Just saw the dog and pony show on the evening news put on by the antis, tears and all. Didn't help that the station showed irrigation sprinklers while talking about spraying.

It really upset me to see it. It put me in such a funk. I'm beginning to really hate these fuckers!

Sadly, that's the reaction of decent people when they see frauds and demagogues like CFS director Ashley Lukens repeatedly spew their distortions and lies— all while pretending they actually care about agriculture and people. The antis are so bent on pushing their own agenda that they totally ignore the harm and distress they're inflicting on real farmers.

Unfortunately, ignorant and/or hoodwinked TV news “reporters” like Rick Daysog, Keahi Tucker and Mahealani Richardson contribute to this dynamic with sensationalized, inaccurate reports.
Daysog never mentioned that Ashley is a paid lobbyist working for a group whose raison d'ĂȘtre is destroying GMO agriculture. He never noted that seed companies already have voluntarily agreed to both disclosure and buffer zones. Does he not know this? Or did he ignore it because it didn't fit the narrative that CFS fed him?

Daysog opened with a crying wahine, whimpering "my son is not a lab rat." But he never tells us why she might have these fears, or who she is, so we can judge her credibility. It's a blatantly manipulative emotional ploy.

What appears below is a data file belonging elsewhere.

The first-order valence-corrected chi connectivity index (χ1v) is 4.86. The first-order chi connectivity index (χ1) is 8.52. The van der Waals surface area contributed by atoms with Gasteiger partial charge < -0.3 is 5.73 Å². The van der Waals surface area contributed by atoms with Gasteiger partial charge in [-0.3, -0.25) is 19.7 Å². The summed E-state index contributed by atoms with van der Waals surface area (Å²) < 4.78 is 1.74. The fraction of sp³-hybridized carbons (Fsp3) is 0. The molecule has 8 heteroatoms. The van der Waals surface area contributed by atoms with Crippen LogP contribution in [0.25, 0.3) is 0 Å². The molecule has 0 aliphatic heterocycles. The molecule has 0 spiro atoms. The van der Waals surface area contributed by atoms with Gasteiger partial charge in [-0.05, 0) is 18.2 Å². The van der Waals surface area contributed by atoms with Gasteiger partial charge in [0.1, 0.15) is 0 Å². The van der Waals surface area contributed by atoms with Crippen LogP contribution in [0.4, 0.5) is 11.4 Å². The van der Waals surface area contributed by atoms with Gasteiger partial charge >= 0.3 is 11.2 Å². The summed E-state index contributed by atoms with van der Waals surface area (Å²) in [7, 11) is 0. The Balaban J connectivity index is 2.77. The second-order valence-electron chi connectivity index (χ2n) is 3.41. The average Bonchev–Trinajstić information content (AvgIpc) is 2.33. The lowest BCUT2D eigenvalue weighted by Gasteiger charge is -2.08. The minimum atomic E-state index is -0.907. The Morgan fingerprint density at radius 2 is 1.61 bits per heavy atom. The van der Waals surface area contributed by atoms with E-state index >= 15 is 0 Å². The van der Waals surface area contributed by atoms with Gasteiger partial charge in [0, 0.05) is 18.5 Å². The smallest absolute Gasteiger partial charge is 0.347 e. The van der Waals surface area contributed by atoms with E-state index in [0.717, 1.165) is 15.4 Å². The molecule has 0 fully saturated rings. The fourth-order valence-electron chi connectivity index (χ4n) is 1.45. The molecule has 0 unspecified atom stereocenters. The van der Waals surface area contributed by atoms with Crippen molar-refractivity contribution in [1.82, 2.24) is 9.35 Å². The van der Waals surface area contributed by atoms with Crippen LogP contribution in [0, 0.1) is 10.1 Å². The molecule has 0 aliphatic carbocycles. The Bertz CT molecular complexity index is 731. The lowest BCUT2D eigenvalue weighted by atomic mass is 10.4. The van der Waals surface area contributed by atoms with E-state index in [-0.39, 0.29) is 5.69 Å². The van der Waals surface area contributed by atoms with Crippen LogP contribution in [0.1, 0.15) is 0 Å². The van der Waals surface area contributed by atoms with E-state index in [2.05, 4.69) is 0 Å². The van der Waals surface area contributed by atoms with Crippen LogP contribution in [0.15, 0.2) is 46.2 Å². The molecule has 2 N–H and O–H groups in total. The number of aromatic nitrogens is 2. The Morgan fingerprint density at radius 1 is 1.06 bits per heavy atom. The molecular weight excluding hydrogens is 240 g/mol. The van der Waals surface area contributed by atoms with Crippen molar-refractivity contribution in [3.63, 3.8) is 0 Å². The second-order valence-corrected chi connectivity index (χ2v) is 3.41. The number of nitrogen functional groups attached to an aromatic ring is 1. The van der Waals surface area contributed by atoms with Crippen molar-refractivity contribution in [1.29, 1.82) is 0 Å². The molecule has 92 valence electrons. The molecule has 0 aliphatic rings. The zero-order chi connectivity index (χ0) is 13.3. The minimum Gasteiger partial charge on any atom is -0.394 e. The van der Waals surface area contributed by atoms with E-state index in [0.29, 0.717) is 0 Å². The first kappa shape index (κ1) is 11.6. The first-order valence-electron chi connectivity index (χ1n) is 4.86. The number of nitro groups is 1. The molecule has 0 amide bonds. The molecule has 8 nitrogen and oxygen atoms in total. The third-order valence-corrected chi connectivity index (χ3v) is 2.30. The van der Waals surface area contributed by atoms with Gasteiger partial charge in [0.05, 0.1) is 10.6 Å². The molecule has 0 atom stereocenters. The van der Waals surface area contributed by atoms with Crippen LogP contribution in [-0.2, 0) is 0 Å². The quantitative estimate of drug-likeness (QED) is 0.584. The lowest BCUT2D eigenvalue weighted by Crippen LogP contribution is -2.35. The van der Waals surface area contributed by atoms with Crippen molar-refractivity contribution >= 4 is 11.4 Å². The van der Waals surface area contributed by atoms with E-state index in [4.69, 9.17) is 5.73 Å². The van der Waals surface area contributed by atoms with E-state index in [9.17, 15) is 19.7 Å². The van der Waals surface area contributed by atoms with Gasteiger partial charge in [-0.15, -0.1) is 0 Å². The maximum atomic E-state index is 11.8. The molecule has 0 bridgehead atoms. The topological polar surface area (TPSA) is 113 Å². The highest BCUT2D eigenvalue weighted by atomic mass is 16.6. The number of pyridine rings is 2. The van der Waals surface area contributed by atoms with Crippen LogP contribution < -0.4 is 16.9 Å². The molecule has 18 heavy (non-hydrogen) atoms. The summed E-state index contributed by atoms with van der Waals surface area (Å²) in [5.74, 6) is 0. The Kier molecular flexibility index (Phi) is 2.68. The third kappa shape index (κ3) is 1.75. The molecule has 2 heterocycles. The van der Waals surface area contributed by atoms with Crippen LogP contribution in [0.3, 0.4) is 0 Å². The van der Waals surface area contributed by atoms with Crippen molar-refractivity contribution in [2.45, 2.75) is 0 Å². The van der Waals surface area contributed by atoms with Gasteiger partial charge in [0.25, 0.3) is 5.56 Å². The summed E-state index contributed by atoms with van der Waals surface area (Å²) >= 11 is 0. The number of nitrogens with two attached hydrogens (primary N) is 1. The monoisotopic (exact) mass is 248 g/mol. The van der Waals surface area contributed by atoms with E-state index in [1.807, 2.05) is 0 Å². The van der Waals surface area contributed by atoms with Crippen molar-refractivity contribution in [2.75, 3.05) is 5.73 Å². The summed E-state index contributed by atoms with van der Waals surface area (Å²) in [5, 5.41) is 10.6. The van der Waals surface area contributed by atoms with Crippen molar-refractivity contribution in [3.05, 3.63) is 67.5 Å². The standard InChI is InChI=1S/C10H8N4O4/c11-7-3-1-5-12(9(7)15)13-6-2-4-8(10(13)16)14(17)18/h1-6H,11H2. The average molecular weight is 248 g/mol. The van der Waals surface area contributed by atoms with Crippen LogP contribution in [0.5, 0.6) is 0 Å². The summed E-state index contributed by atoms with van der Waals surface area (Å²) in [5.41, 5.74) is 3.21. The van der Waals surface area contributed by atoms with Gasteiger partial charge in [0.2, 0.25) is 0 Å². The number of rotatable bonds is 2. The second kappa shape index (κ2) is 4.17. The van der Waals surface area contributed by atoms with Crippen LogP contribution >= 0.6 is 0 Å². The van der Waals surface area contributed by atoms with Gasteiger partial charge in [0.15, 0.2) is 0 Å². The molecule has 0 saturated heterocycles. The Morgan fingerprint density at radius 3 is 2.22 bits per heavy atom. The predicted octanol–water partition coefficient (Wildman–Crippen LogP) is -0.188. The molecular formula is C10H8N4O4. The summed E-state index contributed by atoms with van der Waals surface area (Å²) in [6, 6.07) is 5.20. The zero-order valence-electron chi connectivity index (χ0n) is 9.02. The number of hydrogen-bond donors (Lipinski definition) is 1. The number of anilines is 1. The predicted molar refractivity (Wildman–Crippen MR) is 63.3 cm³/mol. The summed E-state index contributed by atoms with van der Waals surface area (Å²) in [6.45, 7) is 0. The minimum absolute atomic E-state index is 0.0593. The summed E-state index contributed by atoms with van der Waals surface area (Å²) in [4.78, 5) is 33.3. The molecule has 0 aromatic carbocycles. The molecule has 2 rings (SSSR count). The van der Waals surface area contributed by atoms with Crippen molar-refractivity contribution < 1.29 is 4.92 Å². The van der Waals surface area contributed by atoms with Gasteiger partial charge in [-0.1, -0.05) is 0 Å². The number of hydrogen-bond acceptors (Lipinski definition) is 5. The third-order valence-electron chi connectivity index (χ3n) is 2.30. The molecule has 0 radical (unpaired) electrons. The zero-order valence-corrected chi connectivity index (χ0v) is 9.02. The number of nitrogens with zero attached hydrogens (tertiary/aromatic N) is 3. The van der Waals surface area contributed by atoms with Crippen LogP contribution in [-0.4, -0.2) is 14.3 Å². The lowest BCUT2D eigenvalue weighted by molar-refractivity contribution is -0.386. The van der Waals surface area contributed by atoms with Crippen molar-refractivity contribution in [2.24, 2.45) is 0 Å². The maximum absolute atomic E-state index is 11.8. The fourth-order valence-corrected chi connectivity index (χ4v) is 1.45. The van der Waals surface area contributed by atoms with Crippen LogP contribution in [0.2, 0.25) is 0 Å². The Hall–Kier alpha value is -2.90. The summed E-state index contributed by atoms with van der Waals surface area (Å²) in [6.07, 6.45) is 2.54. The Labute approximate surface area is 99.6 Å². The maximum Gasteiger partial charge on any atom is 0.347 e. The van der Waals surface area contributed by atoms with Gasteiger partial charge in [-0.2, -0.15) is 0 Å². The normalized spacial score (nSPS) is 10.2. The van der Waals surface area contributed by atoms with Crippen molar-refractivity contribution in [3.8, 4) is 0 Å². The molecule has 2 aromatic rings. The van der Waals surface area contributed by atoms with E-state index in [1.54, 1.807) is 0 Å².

Daysog then featured big body bully Klayton Kubo — a guy who makes his living exposing himself to toxins in paint — making all sort of BS claims about “where you think that dust is drifting and the overspray? Coming right on us, my son, my neighbor's kids.” In fact, dust samples taken from his home and others in Waimea Valley have never revealed any ag pesticides.

And Daysog and Hawaii News Now blatantly deceived viewers by talking about pesticide spray and drift while showing irrigation sprinklers — creating the false impression in viewers' minds that this is how pesticides are applied. Do they not care about accuracy? Or are they deliberately trying to mislead?

The station leads with Ashley saying the conversation has shifted from the danger of consuming GMOs — a nonexistent danger that reputable groups like National Academy of Scientists put firmly to rest — to the danger of producing GMOs. Because that's an area where she can stir up all kinds of fears, and raise money for CFS. 

Mehealani Richardson intones: "Our top story tonight: Growing push back from families tired of not knowing what chemicals are being sprayed in their communities." Which families, exactly? Certainly not those working in agriculture.

Then Keahi Tucker chimes in with a flat out lie: "Hawaii's big ag companies have been resisting pressure to disclose the pesticides they use..."